Professor of Geography
University of Hawaii at Manoa
Dr. Giambelluca’s research focuses on hydrology and climatology, particularly the interaction between the atmosphere and the land surface in areas affected by human use. His lab’s field research spans across the globe, with projects on tropical deforestation in the Amazon Basin and northern Thailand. His team installed the first eddy covariance towers in Hawaii and has maintained climate stations in a remote area for over 25 years. Translating research into practical use for the community is exceedingly important to Dr. Giambelluca, which is demonstrated by his user-friendly climate maps allowing users to easily download and obtain climate data for Hawaii. Colleagues admire his seamless ability to collaborate with his team even if they are doing field work in a remote location. He is described as an inspirational and thoughtful mentor who provides guidance at each step. Dr. Giambelluca exemplifies professionalism by providing individualized feedback to students while also running a highly productive lab.
Shawn Gibbs, PhD
Executive Associate Dean for Academic Affairs
Interim Associate Dean for Research
Professor of Environmental Health
Dr. Gibbs’ expertise is industrial hygiene and exposure assessment. He has received an estimated $33 million in grant funding, including National Institute of Environmental Health Sciences, Council for International Exchange of Scholars, and the CDC. His research has helped to determine national policies, procedures, and best practices to safetly treat patients with Ebola and other highly infectious diseases. He was a 2006 U.S. Faculty Fulbright Scholar to Egypt and has been Principal Investigator of three Public Health Fulbright Junior Faculty Development Programs. Dr. Gibbs invests a great deal of time into the success of student and faculty mentees, and he mentors numerous junior faculty across multiple disciplines and institutions. Colleagues state that he is vigilant about the accuracy of data collection and management and has published valuable, replicable results. Colleagues admire his collaborative, generous, and fair nature and the enthusiasm he brings to his research and mentorship.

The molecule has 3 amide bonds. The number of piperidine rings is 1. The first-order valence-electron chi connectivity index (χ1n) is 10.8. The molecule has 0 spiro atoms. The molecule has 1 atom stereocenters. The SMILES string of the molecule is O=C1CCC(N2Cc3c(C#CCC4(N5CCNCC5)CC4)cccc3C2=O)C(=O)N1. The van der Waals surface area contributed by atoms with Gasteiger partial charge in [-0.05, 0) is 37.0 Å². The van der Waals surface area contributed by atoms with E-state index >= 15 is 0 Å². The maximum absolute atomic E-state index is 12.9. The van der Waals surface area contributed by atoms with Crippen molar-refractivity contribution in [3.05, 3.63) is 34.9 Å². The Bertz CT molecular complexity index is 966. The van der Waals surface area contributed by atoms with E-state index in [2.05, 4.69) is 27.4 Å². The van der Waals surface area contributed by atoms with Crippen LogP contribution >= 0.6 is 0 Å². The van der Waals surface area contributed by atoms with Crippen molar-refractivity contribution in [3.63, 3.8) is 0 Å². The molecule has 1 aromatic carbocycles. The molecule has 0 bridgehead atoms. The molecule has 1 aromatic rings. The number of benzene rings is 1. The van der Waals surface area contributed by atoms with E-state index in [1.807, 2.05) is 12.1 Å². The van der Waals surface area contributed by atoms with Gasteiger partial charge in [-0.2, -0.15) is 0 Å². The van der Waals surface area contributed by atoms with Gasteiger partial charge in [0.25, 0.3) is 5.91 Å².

Dan Goldberg, MD, PhD
David M. and Paula L. Kipnis Distinguished Professor of Medicine
Professor of Molecular Microbiology
Co-Chief, Division of Infectious Diseases
Washington University in St. Louis
Dr. Goldberg uses biochemistry approaches to better understand how Plasmodium species (malaria parasites) cause malaria in humans. He has an excellent international reputation for using state-of-the-art techniques to advance our understanding of these important pathogens. In 2010, his lab defined the role of a protein called plasmepsin V as being essential to the parasite’s ability to take control of red blood cells, a finding that can help identify targets for drug therapy. Dr. Goldberg has received an estimated $75 million in funding from agencies such as the National Institutes of Health, Howard Hughes Medical Institute and the Gates Foundation. Colleagues state that his attitude toward high standards in scientific matters and scholarship permeates the culture of his research team. He has been known to reach out to potential competing labs to inform them of recent experimental progress and inquire about co-publishing results to ensure that everyone gets fair credit for work done rather than trying to “scoop” other groups. Several colleagues describe him as an honest, generous, and respectful person who epitomizes professionalism, integrity, and mentorship.
Sarit Golub, PhD
Professor of Psychology
Hunter College, City University of New York
Basic and Applied Social Psychology PhD Program, CUNY Graduate Center
Dr. Golub investigates the social, cognitive, and emotional factors that influence risk perception and decision-making, using HIV as a case study. Currently, much of her research focuses on implementation of HIV pre-exposure prophylaxis (PrEP) programs, policies, and messaging. Dr. Golub’s NIH-funded model for integrating PrEP programs into a community health center in New York City was the first of its kind and became a template for the implementation of these programs by both the city and state health departments. Not only are her recommendations now provided as standard-of-care guidelines within New York, but her model was also adopted by technical assistance and capacity-building providers for dissemination throughout the U.S. Dr. Golub is committed to engaging community-based research partners, developing funding opportunities for and with them, and sustaining these relationships through ongoing technical assistance and program development. Colleagues describe Dr. Golub as a model of composure, professionalism, scientific rigor, and leadership for researchers and students alike.
Craig Grapperhaus, PhD
Professor of Chemistry
Chair of the Department of Chemistry
University of Louisville
Dr. Grapperhaus’ research in coordination chemistry, the study of compounds with a metal ion surrounded by neutral or negatively charged donor ligands, has significant implications for renewable energy. His team embraces a ligand-centered approach that features reactivity beyond the metal center. While this remains a largely unexplored approach for small molecule activation, Dr. Grapperhaus and his team have filled this gap by developing two generations of ligand-centered hydrogen evolution catalysts. These findings could yield sustainable catalysts for the production of hydrogen, a renewable energy carrier. Dr. Grapperhaus’ colleagues describe him as the consummate professional who exhibits ethical judgment and is often consulted on issues of ethics and best practices. Colleagues commend his meticulous attention to detail and high standards for data interpretation and management. Dr. Grapperhaus is also admired for his mentoring and is viewed as a role model regarding the best ways to mentor and conduct research responsibly.